The Atlantic's Jack Beatty convenes a panel of experts on immigration and asks if this fear is justified.
On the economics of immigration: Is it a mistaken impression that California gets more from even its illegal immigrants than they in turn cost the state in welfare and schools? Aren't illegals the main prop of the California agricultural economy? And if there were not illegals available to do the work, wouldn't the growers have to raise wages to attract legals and perhaps even native-born workers, and wouldn't that raise prices on the fruit and produce we consume? In a real sense, if the above is so, aren't illegal migrant workers the American consumer's best friend? Aren't low prices a considerable benefit of immigration?
California Governor Pete Wilson wants to practice ethnic cleansing in the California public schools. Does he have a rendezvous with infamy? Isn't he apt in history's perspective to be compared with Earl Warren, who so zealously rooted Japanese-Americans out of California in the early years of the Second World War? Is what Wilson is doing anything more than the demagogic incitement of Anglo resentment?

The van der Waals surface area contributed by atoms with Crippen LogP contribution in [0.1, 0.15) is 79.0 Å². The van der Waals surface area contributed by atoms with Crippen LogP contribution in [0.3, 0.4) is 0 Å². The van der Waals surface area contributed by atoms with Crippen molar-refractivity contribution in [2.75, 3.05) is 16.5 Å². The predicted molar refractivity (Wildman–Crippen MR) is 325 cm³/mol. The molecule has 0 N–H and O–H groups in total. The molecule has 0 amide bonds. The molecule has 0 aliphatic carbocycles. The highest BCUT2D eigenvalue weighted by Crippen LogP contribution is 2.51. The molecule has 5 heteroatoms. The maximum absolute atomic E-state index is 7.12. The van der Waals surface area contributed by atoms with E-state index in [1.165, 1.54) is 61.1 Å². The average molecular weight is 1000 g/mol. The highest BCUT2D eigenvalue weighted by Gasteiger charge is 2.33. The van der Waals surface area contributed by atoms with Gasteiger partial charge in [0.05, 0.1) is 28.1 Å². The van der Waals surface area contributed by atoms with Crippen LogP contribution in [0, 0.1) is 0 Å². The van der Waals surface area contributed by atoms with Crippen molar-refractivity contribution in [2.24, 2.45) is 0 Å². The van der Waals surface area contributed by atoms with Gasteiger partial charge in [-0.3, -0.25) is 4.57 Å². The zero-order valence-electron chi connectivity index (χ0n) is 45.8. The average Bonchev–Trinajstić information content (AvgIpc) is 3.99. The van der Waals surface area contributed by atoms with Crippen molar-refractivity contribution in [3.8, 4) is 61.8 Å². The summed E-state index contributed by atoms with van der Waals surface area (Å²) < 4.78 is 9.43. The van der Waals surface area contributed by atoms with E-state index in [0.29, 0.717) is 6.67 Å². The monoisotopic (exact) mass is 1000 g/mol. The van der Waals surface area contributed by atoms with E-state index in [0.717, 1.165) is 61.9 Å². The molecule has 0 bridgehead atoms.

Writing at the time of the old immigration, the sociologist Florian Zanicki defined America as "the euthanasia of memories," meaning by that haunting phrase that in the great melting pot ancestral identities were dissolved. But surely the major institution of assimilation -- the public schools -- has lost its former assimilative confidence if not its assimilative mission as well. Was Zanicki right? Are the new immigrants following in the wistful footsteps of the old -- killing off their memories? Or are they holding on to them longer or more tenaciously?
-- Jack Beatty
Introduction and opening questions by Jack Beatty
Round One -- Posted November 6, 1996
- David Kennedy: Opening Remarks
- Peter Brimelow: Opening Remarks
- George Borjas: Opening Remarks
- Selected Reader Responses
- George Borjas: Concluding Remarks
- Peter Brimelow: Concluding Remarks
- David Kennedy: Concluding Remarks
- Jack Beatty: A Political Coda